Sarah Heiligtag, Founder of Transfarmation

Sarah Heiligtag, Founder of Transfarmation

“I cannot change the whole world, but I can change the world for a whole lot of living beings.”

Directed by Thomas Machowicz and Sabina Diethelm

Switzerland is proud of its image as a rural country with mountains, alpine pastures and traditional family farms. Switzerland Tourism likes to advertise with cows grazing on beautiful mountain meadows, and Swiss milk chocolate and cheese are world famous. In 2021, 48,864 farms were registered in Switzerland along with 1.5 million cattle and 1.4 million pigs. One woman who has recognised the animal suffering behind these pretty scenes is Sarah Heiligtag: she has identified how farming animals for food harms the entire ecosystem.

As the founder of the “Transfarmation” concept, Sarah works to fundamentally change the system, not to simply oppose agriculture or to close individual farms. She wants a plant-based, nonviolent, more environmentally sustainable agriculture, not one that relies on farmed animals. Together with her husband, Sarah acquired a farm in Hinteregg near Zurich and transformed it into a vegan farm and sanctuary in 2013. As of August 2022, more than 200 rescued pigs, goats, sheep, horses, donkeys, chickens, turkeys, ducks, cats, and dogs have found a new, peaceful home here.

Soon after Sarah created her “Lebenshof” (this German term coined by Sarah Heiligtag literally translates to “farm of life”), a farmer who had heard about it contacted Sarah, seeking to change his farm, too, because he no longer wanted to exploit and kill his animals. Sarah helped him to transform his farm into a successfully functioning, violence-free, vegan farm. This attracted media attention and other farmers expressed interest in Sarah’s farming methods. As of August 2022, Sarah has helped more than 100 farmers transform into vegan farms, and she is currently working with more who are in the process of changing.

While on assignment for We Animals Media and the Unbound Project, Thomas Machowicz and Sabina Diethelm visited Sarah on her “Lebenshof” in April 2022 and accompanied her to different farms all over Switzerland that she is working with and who are in various phases of their “transfarmations”.

Dr. A. Breeze Harper

Dr. A. Breeze Harper

“I want a future where, as a human species, we understand the interconnectedness of violence.”

Directed by Henry A. Hopkins

Dr. A. Breeze Harper is the founder of the Sistah Vegan Project, which explores how black women practice veganism and animal rights. In the course of almost twenty years doing this work, Dr. Harper has engaged with various advocates and scholars on the intersections of race and animal issues.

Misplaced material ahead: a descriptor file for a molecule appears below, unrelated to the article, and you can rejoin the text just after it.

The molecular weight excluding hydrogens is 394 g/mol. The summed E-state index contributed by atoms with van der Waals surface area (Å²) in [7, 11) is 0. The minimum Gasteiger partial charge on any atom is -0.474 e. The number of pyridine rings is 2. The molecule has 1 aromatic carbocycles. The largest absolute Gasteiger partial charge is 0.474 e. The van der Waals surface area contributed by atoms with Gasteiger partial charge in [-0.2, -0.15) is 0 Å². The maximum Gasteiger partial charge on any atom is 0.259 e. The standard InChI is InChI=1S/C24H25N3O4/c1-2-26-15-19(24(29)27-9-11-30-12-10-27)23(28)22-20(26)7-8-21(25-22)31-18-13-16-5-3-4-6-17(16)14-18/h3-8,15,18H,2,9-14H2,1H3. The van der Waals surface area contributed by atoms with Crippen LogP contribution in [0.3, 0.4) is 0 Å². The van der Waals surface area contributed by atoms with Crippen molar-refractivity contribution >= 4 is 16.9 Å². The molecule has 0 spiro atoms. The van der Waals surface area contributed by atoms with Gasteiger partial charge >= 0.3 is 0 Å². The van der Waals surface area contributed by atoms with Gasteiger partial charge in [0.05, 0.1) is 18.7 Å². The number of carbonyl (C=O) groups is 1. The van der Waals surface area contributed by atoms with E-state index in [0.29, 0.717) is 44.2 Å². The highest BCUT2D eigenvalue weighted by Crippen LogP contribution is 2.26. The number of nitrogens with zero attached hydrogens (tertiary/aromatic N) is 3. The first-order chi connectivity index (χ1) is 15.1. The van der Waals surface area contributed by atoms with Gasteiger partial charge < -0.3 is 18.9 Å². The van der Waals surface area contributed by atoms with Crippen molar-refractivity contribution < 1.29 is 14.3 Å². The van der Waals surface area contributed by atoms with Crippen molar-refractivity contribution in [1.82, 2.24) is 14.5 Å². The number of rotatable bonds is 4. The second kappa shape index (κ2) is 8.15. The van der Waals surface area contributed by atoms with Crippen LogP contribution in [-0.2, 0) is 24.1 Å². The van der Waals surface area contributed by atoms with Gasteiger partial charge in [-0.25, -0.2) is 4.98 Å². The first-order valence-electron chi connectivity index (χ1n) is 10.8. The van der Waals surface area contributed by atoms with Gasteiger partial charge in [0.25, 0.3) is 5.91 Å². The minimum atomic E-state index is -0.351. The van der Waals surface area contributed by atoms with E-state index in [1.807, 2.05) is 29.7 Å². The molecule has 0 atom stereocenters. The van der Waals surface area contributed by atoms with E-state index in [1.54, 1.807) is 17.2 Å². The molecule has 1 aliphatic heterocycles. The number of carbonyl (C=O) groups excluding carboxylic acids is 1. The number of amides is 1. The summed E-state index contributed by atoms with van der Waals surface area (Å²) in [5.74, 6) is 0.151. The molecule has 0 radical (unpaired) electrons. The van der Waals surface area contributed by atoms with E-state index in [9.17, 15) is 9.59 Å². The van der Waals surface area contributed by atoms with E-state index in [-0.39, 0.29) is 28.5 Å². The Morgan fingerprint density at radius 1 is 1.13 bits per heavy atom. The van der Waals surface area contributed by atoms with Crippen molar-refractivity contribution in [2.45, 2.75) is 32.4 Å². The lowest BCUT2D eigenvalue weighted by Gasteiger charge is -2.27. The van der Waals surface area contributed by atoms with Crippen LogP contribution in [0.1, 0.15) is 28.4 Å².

“We can make lives of nonhuman animals a life of non-suffering and have their own agency,” Dr. Harper explains, “but [we must] also understand that human beings are part of that and if they feel they aren’t included, if they’re not getting justice, then it’s really hard for them to do the work they need to do for nonhuman animals.”

The success of this work and the vital conversations it has facilitated has led her to create her own diversity, equity and inclusion consulting firm focusing on animal advocacy organizations and vegan companies. Through this consulting and the Sistah Vegan Project, Dr. Harper demonstrates how the just inclusion of people improves animal advocacy.

Malena Blanco

Malena Blanco

“In the slaughterhouse there is not only death. There is the birth of this human. So I start to reframe if in reality we should propose ourselves to go back to our animal self. It seems to me that that’s the place of that better world. Be more animals and less humans.”

Malena Blanco is part of VOICOT, an anti-speciesist movement in Argentina that fights for animal liberation. VOICOT began around 2014, first by selling shirts with anti-speciesist art and messages, and in time began to create posters used to cover advertisements that promoted animal industries and products. Now VOICOT also investigates these industries, documenting the ways farmed animals are kept and killed to show people what is kept hidden from view.

“It’s a super painful process,” Malena explains, “because you start with an investigation in a cow slaughterhouse, then in a chicken slaughterhouse, with the egg industry, with the milk industry and everything is a little worse than before.”

Malena’s own journey with animal liberation also began with images like the ones featured in this video. After seeing an animal killed on TV, she asked her mother, who had just placed a piece of meat in front of her, if that meat had also come from a killed animal. In that moment, she realized she didn’t want to eat animals because of her love for them. Now at VOICOT she works so that others may one day arrive at a similar realization.

Video by Angel Giovanni Hoyos



Miyoko Schinner

Miyoko Schinner

“Why am I making cheese out of cashews and legumes? Because it’s all about the animals. They are entitled to a life of their own, to live life according to their wishes, and that’s a story we want to tell.” ~ Miyoko Schinner